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Special Characteristics

by Dr Uwe Jarosch (Benteler Automobiltechnik GmbH)

The burden with Special Characteristics in the FMEA

How does FMEA help with specification of Special Characteristics? A proposed solution.

FMEAs describe technology. Special Characteristics (SC) are required in some industries, to achieve technological breakthroughs among other things. This article presents how the FMEA tool helps in the specification of SC with 3 additional rules.

Problem definition

Conflict area: IATF 16949 requires Special Characteristics (SC) and their pursuit in the course of risk management = FMEA

VDA+AIAG banish the SC from the design FMEA.

Some companies derive SC from the FMEA, but it does not work.

Then what seems to be the solution?

  • What is so special about the SC?
  • Technical standards as deciding criteria
  • Criteria for filter and FM specifications
  • Quality grades

Integration in FMEA templates.

Target setting

Clarification: What is so special about the Special Characteristics and how can the FMEA tool help in the determination?

Differentiation between risk declaration and the specification of technological characteristics.

Restriction of quality requirements to the technological necessity.


The customer provides the criticality.

Technological knowledge specifies focal points = main characteristics in the network of correlations.

The FMEA logic is supplemented by rules, from which then project related specifications for SC can follow.

The company’s experiences determine how high must be the quality requirement for SC.


In a chassis component, the OEM and supplier agree that this welded joint is critical = SC-S or CC.

The welded joint in itself is a design element whose properties are described by approx. 20 product characteristics and possible error patterns. A similar number of process characteristics are involved for manufacturing this welded joint.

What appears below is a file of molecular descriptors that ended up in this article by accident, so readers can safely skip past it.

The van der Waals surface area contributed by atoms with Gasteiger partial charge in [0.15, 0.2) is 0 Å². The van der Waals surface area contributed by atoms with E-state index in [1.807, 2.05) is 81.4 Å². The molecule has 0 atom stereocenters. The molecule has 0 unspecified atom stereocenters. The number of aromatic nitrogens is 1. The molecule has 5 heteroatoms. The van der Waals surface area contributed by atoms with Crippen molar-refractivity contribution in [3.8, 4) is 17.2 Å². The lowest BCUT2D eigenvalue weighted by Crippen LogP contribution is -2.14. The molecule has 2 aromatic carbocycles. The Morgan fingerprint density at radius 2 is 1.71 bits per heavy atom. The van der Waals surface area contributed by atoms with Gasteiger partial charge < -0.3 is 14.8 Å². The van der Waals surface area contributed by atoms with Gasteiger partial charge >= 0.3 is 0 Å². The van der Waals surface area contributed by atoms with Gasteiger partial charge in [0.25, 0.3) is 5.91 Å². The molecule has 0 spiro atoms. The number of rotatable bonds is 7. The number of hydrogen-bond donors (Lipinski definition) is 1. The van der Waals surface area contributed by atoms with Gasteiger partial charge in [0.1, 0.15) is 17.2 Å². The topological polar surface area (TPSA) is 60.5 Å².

All 40 characteristics have a significance B = 10, since they contribute in the fault tree.
All characteristics have some influence on the result.

But which characteristics have an influence that justifies in designating them as Special Characteristics?

Engineering knowledge tells us that there are main characteristics, which when protected in the process, protect the main product characteristics and hence also the fulfilment of the function in total. -> Technologists specify the product and process characteristics that are the main characteristics.
If there are uncertainties, either “some more” can be selected or – even better – a statistical analysis can be made with the facts and figures, which are essential and yet correlated contributions. The limit values for this are a part of the company know-how just like the determination procedure. Thus, a basis for argumentation, which is also transferable, is created in the company.

3 rules describe the logic, with which a main characteristic becomes a special characteristic:

  1. A characteristic must be a main characteristic to be able to become a SC.
  2. The minimum values of significance are attained and interconnected in the fault tree of FMEA or the FTA.